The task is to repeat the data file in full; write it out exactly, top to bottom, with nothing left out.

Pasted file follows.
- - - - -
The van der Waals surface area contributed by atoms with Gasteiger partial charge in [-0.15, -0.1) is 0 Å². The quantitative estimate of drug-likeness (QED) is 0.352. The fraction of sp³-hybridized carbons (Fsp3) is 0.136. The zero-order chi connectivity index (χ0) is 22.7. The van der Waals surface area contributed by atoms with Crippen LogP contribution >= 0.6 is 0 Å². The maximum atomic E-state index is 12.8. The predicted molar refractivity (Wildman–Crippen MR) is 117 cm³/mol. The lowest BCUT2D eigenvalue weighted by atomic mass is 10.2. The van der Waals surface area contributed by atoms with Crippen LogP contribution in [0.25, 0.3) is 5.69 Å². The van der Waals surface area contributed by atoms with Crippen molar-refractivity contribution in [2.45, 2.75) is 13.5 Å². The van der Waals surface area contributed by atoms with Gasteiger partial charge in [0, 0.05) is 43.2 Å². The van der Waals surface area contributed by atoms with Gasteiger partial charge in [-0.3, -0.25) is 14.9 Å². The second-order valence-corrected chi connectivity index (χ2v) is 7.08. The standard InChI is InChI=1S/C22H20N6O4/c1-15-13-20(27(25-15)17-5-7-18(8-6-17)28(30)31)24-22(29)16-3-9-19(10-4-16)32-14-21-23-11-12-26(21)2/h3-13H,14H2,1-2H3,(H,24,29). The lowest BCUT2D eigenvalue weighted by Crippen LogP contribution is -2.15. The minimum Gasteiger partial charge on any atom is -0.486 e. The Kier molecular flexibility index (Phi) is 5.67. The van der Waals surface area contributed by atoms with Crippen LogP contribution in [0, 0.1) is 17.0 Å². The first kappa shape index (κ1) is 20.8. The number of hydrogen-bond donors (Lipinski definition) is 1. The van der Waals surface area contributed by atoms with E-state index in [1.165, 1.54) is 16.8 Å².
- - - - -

The van der Waals surface area contributed by atoms with Gasteiger partial charge in [-0.15, -0.1) is 0 Å². The quantitative estimate of drug-likeness (QED) is 0.352. The fraction of sp³-hybridized carbons (Fsp3) is 0.136. The zero-order chi connectivity index (χ0) is 22.7. The van der Waals surface area contributed by atoms with Crippen LogP contribution >= 0.6 is 0 Å². The maximum atomic E-state index is 12.8. The predicted molar refractivity (Wildman–Crippen MR) is 117 cm³/mol. The lowest BCUT2D eigenvalue weighted by atomic mass is 10.2. The van der Waals surface area contributed by atoms with Crippen LogP contribution in [0.25, 0.3) is 5.69 Å². The van der Waals surface area contributed by atoms with Crippen molar-refractivity contribution in [2.45, 2.75) is 13.5 Å². The van der Waals surface area contributed by atoms with Gasteiger partial charge in [0, 0.05) is 43.2 Å². The van der Waals surface area contributed by atoms with Gasteiger partial charge in [-0.3, -0.25) is 14.9 Å². The second-order valence-corrected chi connectivity index (χ2v) is 7.08. The standard InChI is InChI=1S/C22H20N6O4/c1-15-13-20(27(25-15)17-5-7-18(8-6-17)28(30)31)24-22(29)16-3-9-19(10-4-16)32-14-21-23-11-12-26(21)2/h3-13H,14H2,1-2H3,(H,24,29). The lowest BCUT2D eigenvalue weighted by Crippen LogP contribution is -2.15. The minimum Gasteiger partial charge on any atom is -0.486 e. The Kier molecular flexibility index (Phi) is 5.67. The van der Waals surface area contributed by atoms with Crippen LogP contribution in [0, 0.1) is 17.0 Å². The first kappa shape index (κ1) is 20.8. The number of hydrogen-bond donors (Lipinski definition) is 1. The van der Waals surface area contributed by atoms with E-state index in [1.165, 1.54) is 16.8 Å².